You stop, about half way down, the other men and women surging around you, and look down at the place that will be your home for what could be days, could be months. The King's tent, the size of the Circus tents that came to the village when you were little, sat in the very centre of the camp, the banner fluttering from the very top peak. A way to the side, tucked away at the base of the hill, four small tents nestled, made out of black material that stood out dark against the green foliage that surrounded it. The blood red banner, stark against the dimming sky seemed to even over shadow the King's own, but instead of making the soldiers smile, most of them glanced away even before the Trinity of Skulls and the faint echo of the unknown language arched around the bottom even registered on their retina. Your gaze lingers a little longer but you carry on down the hill not soon after. They wouldn't be back until later, having their own rituals to carry out over the dead of the slaughter.
No one understood them - and you doubted anyone wanted to.
A lone figure sat up on the ridge, the beginnings of dawn just starting to dye the clouds high above his head light, baby pink. The valley was still charcoal black beneath him but his eyes weren't focused on any of it. Staring down at his feet but not really even looking at them his vision swam with a million flashes of memory. Screams, burning, his mother's tears, a red velvet dress, the voice of a stranger who would shape the rest of his life. A tear trickled slowly and morbidly down his pale cheeks as the fleeting moments of his life danced before his eyes - this is what he'd been raised to do - protect the people and if that meant slaughtering hundreds then so be it. But the man who had brought him up to do that...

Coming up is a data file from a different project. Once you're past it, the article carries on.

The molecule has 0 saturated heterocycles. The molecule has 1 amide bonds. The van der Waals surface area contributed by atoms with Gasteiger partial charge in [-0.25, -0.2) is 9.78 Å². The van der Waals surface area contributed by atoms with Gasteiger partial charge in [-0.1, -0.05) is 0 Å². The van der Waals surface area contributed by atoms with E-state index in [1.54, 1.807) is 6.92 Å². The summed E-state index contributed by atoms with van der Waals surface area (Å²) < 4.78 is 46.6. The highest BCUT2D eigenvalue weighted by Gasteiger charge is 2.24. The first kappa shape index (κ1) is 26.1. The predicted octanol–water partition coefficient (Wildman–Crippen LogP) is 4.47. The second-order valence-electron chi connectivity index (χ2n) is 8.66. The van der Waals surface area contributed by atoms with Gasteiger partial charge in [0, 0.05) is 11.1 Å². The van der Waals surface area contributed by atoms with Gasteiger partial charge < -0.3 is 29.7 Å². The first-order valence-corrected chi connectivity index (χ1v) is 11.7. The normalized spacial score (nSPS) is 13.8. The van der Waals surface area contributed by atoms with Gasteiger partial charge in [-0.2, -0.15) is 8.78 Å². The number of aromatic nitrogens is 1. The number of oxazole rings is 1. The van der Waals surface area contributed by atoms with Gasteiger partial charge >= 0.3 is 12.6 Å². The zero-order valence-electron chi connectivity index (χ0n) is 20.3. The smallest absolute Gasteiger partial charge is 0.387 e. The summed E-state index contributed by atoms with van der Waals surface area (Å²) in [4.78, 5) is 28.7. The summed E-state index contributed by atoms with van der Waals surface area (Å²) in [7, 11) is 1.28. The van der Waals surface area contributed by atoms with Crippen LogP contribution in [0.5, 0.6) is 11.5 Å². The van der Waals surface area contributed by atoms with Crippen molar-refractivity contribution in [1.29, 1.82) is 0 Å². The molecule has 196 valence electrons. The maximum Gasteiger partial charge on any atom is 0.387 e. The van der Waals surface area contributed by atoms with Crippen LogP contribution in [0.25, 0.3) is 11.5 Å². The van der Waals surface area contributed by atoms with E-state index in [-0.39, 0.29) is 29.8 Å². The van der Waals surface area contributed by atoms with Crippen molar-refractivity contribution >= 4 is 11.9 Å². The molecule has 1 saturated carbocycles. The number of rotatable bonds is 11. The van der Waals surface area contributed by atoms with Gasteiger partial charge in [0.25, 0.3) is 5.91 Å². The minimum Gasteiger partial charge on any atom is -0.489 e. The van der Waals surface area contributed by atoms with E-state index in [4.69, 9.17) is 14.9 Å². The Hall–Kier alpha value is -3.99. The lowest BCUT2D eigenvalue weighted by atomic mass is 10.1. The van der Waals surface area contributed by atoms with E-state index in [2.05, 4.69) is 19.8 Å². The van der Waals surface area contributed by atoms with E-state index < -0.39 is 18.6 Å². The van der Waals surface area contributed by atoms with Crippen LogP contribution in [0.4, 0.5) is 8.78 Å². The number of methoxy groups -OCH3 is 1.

His thoughts were interrupted by footsteps on the loose scree, and he didn't even need to turn his head to see who it was. The weigh behind the footsteps and the meandering path that they took was all he needed to hear to tell him everything he needed to know. He felt a pair of dark eyes come to rest on him seconds later, still slightly fidgety, unsure of what to do next. He had always thought that after three years of this, of just the four of them it would have made the youngest at least a little more sure around everyone than he had been a first.
There was a sigh, and then the sound of tumbling stones as his friend sat down next to him, his eyes fixed on the horizon, the Sun just starting to peak above it. "You shouldn't blame yourself, even if we'd set out hours earlier we still wouldn't have got here in time." The other man's voice was quiet, not it's normal slightly laughing self. The sincerity of his words lay heavy in the air as his companion, still haunted by memories struggled to find an answer.
"He's dead." He muttered, almost angrily as he scooped some of the gravel into his hand, feeling it trickle back through his fingers as he stared down at the dark mass of shingle. "Dead and gone. What are we supposed to do now?"